October 2019 – December 2019
The FMF’s projects for 2019 include: Consumer Rights, Economic Freedom/Growth, Financial Sector, Healthcare, Labour / Jobs Creation, Land Reform / Property Rights (with a particular focus on #EWC – Expropriation Without Compensation), Rule of Law, Transformation as well as ad hoc issues as they arise.
The FMF works hard to increase its media coverage and reach as wide an audience as possible with its message about the benefits of economic freedom, growth and the rule of law.
258 ARTICLES that quote or mention the FMF or originate from interviews or media releases or were written specifically for the media or the FMF’s website were published this quarter. See projects below for more information.
INTERVIEWS on radio and TV number 68 this quarter.
Ad hoc releases mean FMF distributed 7 MEDIA RELEASES this quarter. See projects below for more information.
FMF is conscious of the power of SOCIAL MEDIA and we are working hard to reach more people via our website, Facebook, Twitter and YouTube offerings.
Twitter: 5,205 followers
Facebook: 5,349 likes
YouTube: 453 videos; 3,129 subscribers; 351,709 views
FMF researchers Martin van Staden, Mpiyakhe Dhlamini, and Chris Hattingh recently begun recording weekly podcasts, on a wide range of topics. In addition to the weekly ‘Free Marketeers’ podcast which features all three of them discussing topics together, they also do weekly podcasts on topics of their own choosing. All podcasts can be found on the FMF’s YouTube channel.
A few of their podcasts:
- The importance of economic freedom for SA – 251 views
- IMF warning, traditional leaders law, and silliness at the CC – 468 views
- Bad news at SAA, worse news for the national debt – 726 views
- Tories take Westminster, EWC, and education protests – 270 views
VideosWatch these two golden oldies recently digitised and uploaded to our YouTube channel:
South Africa: The solution
A constitution worth fighting for
FMF history series
We have begun the mammoth task of unearthing and presenting our 43-year history.
If you would like to know more, why not begin by dipping into our under-construction timeline.
We have digitised our photographs and added them to our website beginning with our 1977 (re)inauguration – see galleries.
We have digitised ancient, dusty VHS tapes and uploaded them to our YouTube channel here. A few noteworthy standouts include Leon Louw’s presentations, a prelude to the writing of South African: The Solution. There are 6 videos in this 1985 series beginning with HISTORY SERIES South Africa: The Solution 1 of 6. See also our 1986 privatisation conference: HISTORY SERIES Privatisation conference 1986 1 of 3 and our 1989 consumer conference: HISTORY SERIES Consumer power conference 1989 1 of 5.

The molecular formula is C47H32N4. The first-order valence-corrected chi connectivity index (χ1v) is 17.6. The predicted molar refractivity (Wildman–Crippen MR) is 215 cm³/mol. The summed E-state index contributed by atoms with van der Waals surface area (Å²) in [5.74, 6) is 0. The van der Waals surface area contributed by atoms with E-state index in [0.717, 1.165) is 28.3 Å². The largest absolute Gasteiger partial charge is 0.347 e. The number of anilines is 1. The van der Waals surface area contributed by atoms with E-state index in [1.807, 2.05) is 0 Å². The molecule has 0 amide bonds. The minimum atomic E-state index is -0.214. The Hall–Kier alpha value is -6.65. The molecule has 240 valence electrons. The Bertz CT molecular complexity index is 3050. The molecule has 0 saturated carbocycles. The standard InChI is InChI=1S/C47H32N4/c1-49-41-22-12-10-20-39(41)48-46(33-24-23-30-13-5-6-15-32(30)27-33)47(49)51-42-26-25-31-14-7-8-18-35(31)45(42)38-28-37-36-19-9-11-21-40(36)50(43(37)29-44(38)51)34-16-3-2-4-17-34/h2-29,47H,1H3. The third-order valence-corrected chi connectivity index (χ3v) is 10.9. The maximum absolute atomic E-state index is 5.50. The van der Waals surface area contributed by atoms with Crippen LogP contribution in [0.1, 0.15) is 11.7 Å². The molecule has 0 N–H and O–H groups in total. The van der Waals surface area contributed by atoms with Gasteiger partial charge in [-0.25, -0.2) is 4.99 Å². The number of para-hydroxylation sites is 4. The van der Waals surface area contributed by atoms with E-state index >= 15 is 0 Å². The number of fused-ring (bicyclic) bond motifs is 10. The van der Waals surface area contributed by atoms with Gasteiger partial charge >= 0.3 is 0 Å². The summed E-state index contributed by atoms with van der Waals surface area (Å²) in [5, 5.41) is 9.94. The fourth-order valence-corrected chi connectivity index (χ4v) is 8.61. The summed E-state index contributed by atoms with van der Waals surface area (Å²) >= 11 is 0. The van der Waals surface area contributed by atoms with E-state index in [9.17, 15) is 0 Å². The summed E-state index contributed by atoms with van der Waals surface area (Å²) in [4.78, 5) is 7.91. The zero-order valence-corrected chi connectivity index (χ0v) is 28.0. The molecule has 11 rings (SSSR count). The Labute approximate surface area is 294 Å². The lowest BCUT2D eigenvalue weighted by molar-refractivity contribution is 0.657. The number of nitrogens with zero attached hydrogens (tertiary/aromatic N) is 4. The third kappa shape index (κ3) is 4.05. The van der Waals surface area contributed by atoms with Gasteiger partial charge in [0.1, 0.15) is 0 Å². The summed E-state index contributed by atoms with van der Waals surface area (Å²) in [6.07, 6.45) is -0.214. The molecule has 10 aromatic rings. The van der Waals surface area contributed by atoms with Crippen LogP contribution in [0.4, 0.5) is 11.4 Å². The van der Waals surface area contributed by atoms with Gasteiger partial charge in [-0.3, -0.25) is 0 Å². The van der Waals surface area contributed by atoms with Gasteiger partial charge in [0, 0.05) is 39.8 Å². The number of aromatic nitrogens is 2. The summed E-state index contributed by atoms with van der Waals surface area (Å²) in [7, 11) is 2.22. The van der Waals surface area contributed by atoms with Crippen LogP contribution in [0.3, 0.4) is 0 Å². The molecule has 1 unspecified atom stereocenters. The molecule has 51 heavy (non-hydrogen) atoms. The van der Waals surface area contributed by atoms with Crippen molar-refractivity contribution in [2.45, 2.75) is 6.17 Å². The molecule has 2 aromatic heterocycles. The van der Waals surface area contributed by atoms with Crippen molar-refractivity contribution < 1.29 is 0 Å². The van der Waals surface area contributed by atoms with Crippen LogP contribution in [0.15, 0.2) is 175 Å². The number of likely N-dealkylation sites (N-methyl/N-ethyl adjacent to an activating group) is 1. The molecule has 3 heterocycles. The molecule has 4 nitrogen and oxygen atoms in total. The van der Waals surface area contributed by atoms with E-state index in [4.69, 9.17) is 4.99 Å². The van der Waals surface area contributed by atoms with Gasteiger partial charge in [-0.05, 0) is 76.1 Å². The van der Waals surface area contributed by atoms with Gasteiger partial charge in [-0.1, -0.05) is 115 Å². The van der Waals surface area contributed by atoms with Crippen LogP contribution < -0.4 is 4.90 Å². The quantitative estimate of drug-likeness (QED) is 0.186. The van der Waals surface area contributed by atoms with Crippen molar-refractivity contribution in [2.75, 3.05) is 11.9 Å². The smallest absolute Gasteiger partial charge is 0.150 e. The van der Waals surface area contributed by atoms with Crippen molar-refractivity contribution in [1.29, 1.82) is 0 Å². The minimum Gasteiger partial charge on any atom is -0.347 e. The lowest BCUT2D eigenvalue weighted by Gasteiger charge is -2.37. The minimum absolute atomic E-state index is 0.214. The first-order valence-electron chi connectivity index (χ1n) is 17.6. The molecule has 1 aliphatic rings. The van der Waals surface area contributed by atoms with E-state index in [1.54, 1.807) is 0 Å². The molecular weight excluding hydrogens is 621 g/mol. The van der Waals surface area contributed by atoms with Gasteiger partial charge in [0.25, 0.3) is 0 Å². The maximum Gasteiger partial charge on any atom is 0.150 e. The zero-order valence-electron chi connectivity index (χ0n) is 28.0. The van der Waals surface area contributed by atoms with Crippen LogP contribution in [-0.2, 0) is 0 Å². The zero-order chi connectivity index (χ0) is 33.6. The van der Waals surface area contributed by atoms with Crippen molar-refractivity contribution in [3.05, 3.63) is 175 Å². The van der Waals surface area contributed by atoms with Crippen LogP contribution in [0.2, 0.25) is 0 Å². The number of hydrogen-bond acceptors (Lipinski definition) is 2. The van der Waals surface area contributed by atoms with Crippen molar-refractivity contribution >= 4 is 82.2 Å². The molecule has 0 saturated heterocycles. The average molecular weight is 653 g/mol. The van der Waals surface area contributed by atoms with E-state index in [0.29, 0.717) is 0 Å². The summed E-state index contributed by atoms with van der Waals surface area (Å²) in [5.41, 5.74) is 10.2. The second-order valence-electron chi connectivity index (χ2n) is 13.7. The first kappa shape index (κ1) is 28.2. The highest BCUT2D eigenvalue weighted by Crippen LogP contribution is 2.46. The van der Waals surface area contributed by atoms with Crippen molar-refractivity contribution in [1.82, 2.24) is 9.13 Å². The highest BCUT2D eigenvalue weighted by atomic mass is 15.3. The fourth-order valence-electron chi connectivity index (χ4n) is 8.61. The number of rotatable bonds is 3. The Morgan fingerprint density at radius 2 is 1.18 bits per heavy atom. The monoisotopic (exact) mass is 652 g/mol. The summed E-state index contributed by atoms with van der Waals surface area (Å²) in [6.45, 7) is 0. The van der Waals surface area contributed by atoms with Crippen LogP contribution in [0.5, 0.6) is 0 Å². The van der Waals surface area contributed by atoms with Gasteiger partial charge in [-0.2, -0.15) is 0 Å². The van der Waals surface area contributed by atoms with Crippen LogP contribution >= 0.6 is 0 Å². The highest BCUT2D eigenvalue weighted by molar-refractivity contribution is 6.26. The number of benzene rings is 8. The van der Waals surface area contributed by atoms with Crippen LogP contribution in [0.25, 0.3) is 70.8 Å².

If you have any photographs or tales from FMF’s past, we would welcome you sharing them with us.
Previous cartoons published by FMF can be viewed here.
PROJECTS (note: all articles, media releases and submissions are available on the FMF website)
Economic Freedom / Growth
The FMF is a co-publisher of the Economic Freedom of the World (EFW) index with Canadian based think tank Fraser Institute. The index, published annually, measures the degree to which the policies and institutions of countries are supportive of economic freedom. The foundations of economic freedom are personal choice, voluntary exchange, freedom to compete and security of privately owned property. The findings in the report unambiguously support the fact that economic freedom is strongly related to prosperity and growth; countries that are economically free tend to grow faster and be more prosperous.
- Competition Commission retail inquiry does not stand up to scrutiny by Zakhele Mthembu
- Economic freedom in South Africa continues to stagnate by Mpiyakhe Dhlamini
- Time for South Africans to live and let live by Temba A Nolutshungu
- Working together, South Africans can grow a strong economy! by Eustace Davie
- Venezuela Is an Irrefutable Indictment of Socialist Ideology by Temba A Nolutshungu
- Teacher entrepreneurs could rescue South African schools by Eustace Davie
- A new airline could fly past SAA’s many dead ends by Terry Markman
- Icasa and Competition Commission have collusion confusion by Leon Louw
- Icasa presents a hackneyed solution to a problem it hasn’t identified by Barbara Curson
- New or higher taxes won’t work, and could be unconstitutional by Martin van Staden and Jacques Jonker
- Are ACSA Board directors liable under the Companies Act 2011?
The FMF’s Health Policy Unit (HPU) contends and persistently provides evidence that in all sectors of the economy, free, open markets with competitive private enterprises serve consumer needs best. For the indigent, it would be better for government to purchase higher quality healthcare at a lower cost from the private sector than to provide the service itself. The HPU argues that patients are harmed when government dictates to healthcare providers, pharmaceutical companies and other firms in the healthcare industry how to manage their affairs, or at what prices they should sell their products and services. The HPU’s mission is to increase access to high quality healthcare for all South Africans.